The Daybook of Bishr the Barefoot
Abu Nasr, Bishr bin al-Harith, sought out debate and discussion and heard all that was said and so inclined to mysticism. And one day he was walking through the market when, taking fright at the people there, he removed his sandals and slipped them beneath his arms and set off running through the sunbaked stones and sand, and none could keep pace with him. This was in the year 227 AH.
When we lost our peace
with what Fate gave us
the rain stopped falling,
no tree sprung into leaf,
no fruits hung gleaming.
our eyes burst
into weeping. Grown restless
upon contentment’s broad mattress,
on the pillows a devil’s head lay,
a wicked hate, embracing me,
sharing my bed,
as though his horns were in my hand.
When we let slip the jewel of certainty
in the belly the unborn grew blighted
hair sprouted in the caverns of the eye
and the beard knotted
over the temples.
Generation of devils.
Generation of devils.
Take care that you do not listen
Take care that you do not see
Take care that you do not touch
Take care that you do not speak
Cease! and hang suspended
from silence’s cord tight-braided.
The well of speech is deep
but the palm is small.
Between the fingers and thumb of the hand
And because you do not know the meaning of words, for you fight me with words:
the word is a stone,
the word is a death,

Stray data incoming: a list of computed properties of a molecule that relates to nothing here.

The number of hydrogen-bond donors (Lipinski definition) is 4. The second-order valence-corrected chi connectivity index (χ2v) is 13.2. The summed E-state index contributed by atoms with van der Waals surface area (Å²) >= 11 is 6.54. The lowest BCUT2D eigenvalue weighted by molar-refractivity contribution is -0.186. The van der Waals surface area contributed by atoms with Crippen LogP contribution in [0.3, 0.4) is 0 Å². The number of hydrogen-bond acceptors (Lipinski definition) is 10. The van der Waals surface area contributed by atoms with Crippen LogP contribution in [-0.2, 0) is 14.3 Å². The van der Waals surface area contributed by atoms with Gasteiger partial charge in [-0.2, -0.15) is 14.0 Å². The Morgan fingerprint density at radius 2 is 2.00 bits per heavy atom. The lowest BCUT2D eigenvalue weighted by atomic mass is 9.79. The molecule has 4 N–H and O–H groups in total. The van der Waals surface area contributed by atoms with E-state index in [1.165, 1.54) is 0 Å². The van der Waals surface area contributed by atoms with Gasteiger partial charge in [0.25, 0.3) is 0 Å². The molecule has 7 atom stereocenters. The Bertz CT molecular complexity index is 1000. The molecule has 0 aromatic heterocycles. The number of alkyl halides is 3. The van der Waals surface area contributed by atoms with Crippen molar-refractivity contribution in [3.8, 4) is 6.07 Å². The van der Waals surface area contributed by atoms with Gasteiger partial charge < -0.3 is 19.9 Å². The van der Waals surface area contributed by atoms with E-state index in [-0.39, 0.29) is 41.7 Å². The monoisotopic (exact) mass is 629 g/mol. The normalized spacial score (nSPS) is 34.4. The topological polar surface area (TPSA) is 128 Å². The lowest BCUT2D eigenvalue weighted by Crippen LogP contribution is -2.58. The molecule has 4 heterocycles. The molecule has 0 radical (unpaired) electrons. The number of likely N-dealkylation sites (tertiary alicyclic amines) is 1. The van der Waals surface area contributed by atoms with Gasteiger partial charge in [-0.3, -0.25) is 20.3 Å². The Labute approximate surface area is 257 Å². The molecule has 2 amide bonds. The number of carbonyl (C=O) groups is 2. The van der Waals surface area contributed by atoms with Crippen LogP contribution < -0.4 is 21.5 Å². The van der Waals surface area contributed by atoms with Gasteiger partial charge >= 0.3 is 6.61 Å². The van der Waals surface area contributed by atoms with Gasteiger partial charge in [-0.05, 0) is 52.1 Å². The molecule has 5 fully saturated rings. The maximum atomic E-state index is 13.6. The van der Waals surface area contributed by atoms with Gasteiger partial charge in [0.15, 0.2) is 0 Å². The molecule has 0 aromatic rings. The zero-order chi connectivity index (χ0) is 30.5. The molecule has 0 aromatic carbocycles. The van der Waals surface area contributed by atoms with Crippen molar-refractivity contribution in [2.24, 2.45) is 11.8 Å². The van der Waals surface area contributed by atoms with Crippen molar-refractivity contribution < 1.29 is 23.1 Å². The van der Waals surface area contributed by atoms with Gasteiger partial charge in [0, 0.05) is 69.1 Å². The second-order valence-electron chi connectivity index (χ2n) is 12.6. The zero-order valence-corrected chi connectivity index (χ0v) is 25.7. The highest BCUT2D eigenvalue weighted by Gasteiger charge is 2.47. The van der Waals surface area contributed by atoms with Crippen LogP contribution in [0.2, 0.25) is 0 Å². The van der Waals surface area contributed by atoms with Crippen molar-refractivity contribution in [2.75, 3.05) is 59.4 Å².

and if words on words you build
and between these bring more to birth
then you shall see the world
as a hideous child
and wish for death.
I beg you,
A truth in the heart remains
hurting and crippling.
When the seas of speech run dry, no thought may sail
and no sail of surmise may unfurl over their salt waves
because what we come to is not what we seek
and what we make for is not what we meet.
Would it please you, my guest, if I offered you a seat
at my table, and you found only carrion meat?
You gifted us this anguish and these agonies
for You looked on us and we were not sweet
in Your eyes.
this world is plagued and cureless.
Were The Merciful fair
He would hasten our death towards us.
Almighty God. This world is fit for nothing.
Where is death? Where is death? Where is death?
My sheikh Bassam Al Din says,
“O man, be stoical.
Our world is lovelier than you recall.
You look down from the peak
of your love and you see
only its black wreck.”
And we went down to the marketplace, the sheikh and I.
The snake-man was striving to wind round the crane
and the fox-man was walking in between.
The crane-man’s throat was in the fox-man’s jaw,
the dog-man came to market to gouge fox’s eye
and trample on the snake-man’s head,
and the market shook to the leopard-man’s tread
who had come there to split dog’s belly with his claw
and suck out the marrow from the fox-man’s bones.
My sheikh Bassam Al Din,
Where is the man who is man?
And my sheikh Bassam Al Din says,
“His caravan shall be seen in the world one day.”
Good sheikh! Do you know
what day we live in now?
“This day of plague
is the eighth day
of the fifth week
in the thirteenth month.
Man who is man passed here years before
and went on his way and is known no more.
He dug in the gravel and down he did lay
and he covered himself over with agony.”